The U.S. Environmental Protection Agency (EPA) is under intense pressure to regulate ethylene oxide (EO) and reduce emissions based on its prior characterization of the substance as a likely cause of cancer. However, the inputs into that description have been challenged as flawed and just plain wrong. In spite of this, the EPA continues to press forward, ignoring strong scientific data and arguments in the name of environmental justice.
EO is often used as a chemical intermediate in the process of making ethylene glycol. When EO is hydrated at extremely hot temperatures, it will make ethylene glycol. EO is used in the following:
EO is also used to sterilize surgical equipment and as a fumigant for spices. All of the EO manufactured in the United States is produced in Texas and Louisiana.
How the EPA Uses IRIS in its Regulation
EPA uses a program called the Integrated Risk Information System (IRIS) to measure health hazards posed by certain chemicals found in the environment. IRIS is supposed to provide a basis for the EPA’s regulatory measures with regard to certain specific chemicals. The end result is that IRIS factors in a substance’s toxicity, exposure assessments, and hazard information to describe public health risks associated with each chemical.
IRIS information is readily accessible to the public. Anyone can visit the EPA’s website and click on each individual chemical to see reference doses and concentrations and whether it is a carcinogen. The information is also available to states and public health agencies who can use it for their own regulatory efforts. States such as Georgia and Illinois are already moving ahead with legislation to restrict EO based on the IRIS value. For its part, the EPA claims IRIS information is impartial and is a way of objectively assessing the risk of each individual chemical.
On paper, it would seem like the EPA has a proven quantitative method to form the basis of its regulation and assessment of particular chemicals. In practice, IRIS is anything but proven and reliable. IRIS is both controversial and often scientifically flawed. Its assessments do not always get it right, but the EPA often forges ahead anyway.
The EPA’s attempts to regulate EO are a case in point. The federal agency has used and relied on its IRIS value even though there is strong disagreement about it within the scientific community. The EPA has attempted to make rules based on an arguably incorrect IRIS value.
The EPA Has Changed its Assessment of EO Based on Controversial Data
Specifically, the agency has used the IRIS value in its Miscellaneous Organic Chemical Manufacturing Residual Risk and Technology Review (MON RTR). In 2016, based on the IRIS value, the EPA changed its risk descriptor for ethylene oxide from “probably carcinogenic to humans” to “carcinogenic to humans.” The EPA is now poised to regulate based on this description and has begun to take steps that could place new restrictions on manufacturers and emissions. Already, the EPA has made information requests to numerous chemical manufacturers and is requiring greater monitoring of potential pollutants.
Under the Administrative Procedures Act, an agency is legally obligated to consider public input in certain regulatory actions. The agency must give the public notice of any regulatory actions and the opportunity to submit comments on them. In turn, the agency must consider those comments in reaching its final decision.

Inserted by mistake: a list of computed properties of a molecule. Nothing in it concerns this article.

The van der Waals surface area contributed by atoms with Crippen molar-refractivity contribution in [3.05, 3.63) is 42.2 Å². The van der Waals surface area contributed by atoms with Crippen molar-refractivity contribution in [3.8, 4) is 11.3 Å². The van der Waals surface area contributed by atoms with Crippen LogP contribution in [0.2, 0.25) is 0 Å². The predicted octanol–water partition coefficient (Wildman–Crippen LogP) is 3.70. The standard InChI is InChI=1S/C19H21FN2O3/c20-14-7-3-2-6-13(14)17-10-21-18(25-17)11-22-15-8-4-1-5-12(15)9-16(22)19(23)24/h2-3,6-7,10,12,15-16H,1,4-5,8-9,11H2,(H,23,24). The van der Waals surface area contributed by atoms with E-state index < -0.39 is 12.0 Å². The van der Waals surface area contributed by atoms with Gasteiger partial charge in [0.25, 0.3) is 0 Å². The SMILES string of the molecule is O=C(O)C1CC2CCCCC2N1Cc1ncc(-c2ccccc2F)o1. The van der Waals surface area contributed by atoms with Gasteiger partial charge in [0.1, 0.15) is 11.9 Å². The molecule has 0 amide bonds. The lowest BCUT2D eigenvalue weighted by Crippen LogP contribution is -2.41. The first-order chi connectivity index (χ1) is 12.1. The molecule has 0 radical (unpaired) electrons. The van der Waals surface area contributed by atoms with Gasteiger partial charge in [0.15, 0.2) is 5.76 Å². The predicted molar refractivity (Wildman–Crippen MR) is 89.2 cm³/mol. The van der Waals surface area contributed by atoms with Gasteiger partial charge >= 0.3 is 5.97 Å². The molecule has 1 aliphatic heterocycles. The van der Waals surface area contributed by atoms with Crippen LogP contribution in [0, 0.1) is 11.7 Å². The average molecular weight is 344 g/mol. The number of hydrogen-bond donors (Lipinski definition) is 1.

While the EPA notifies the public about what goes into determining IRIS values for certain chemicals, it is responsible for setting these levels. The EPA will rely on the IRIS values as the basis for rules. In those cases, the public is allowed to comment and have input. While the EPA must address these comments, its only constraint is that its actions should not be “arbitrary and capricious.” An agency relying on flawed inputs faces legal risks when it is sued over its rulemaking if it lacks a rational foundation.
The EPA Is Beset on All Sides but Moves Ahead
The EPA has faced pressure from all sides with regard to EO. The agency is feeling the political heat, as the Biden Administration has committed to reducing EO emissions. The EPA’s Inspector General is pushing the agency to move more quickly in response to the description of EO as a likely carcinogen.
All of this comes in spite of the EPA’s promise to review its use of EO’s IRIS value in its MON RTR. The agency has been under pressure for years to take this step in light of the sharp criticism of the IRIS value for EO. Specifically, when the agency raised the risk factor for EO in 2016, there were allegations it was ignoring plausible evidence that could support a lower number. Instead, the EPA selected a controversial statistical model that may have been inconsistent with other available data. The EPA has dragged its feet for years since being asked to reconsider its 2016 decision.
Recognizing the flaws in the EPA’s data, the Texas Commission on Environmental Quality (TECQ) performed its own analysis of the cancer risk of EO. TECQ released its own study for public comment, reaching very different conclusions about the risks of EO rooted in science and data. Texas is relying on these conclusions to support its issuance of air pollution permits.
In the meantime, the EPA is pushing ahead. One thing that an agency does not like to do is buck its own Inspector General, especially when the that individual is taking a position that is consistent with the prevailing political winds. One can expect a flurry of environmental litigation related to EO filed by entities on both sides of the issue.
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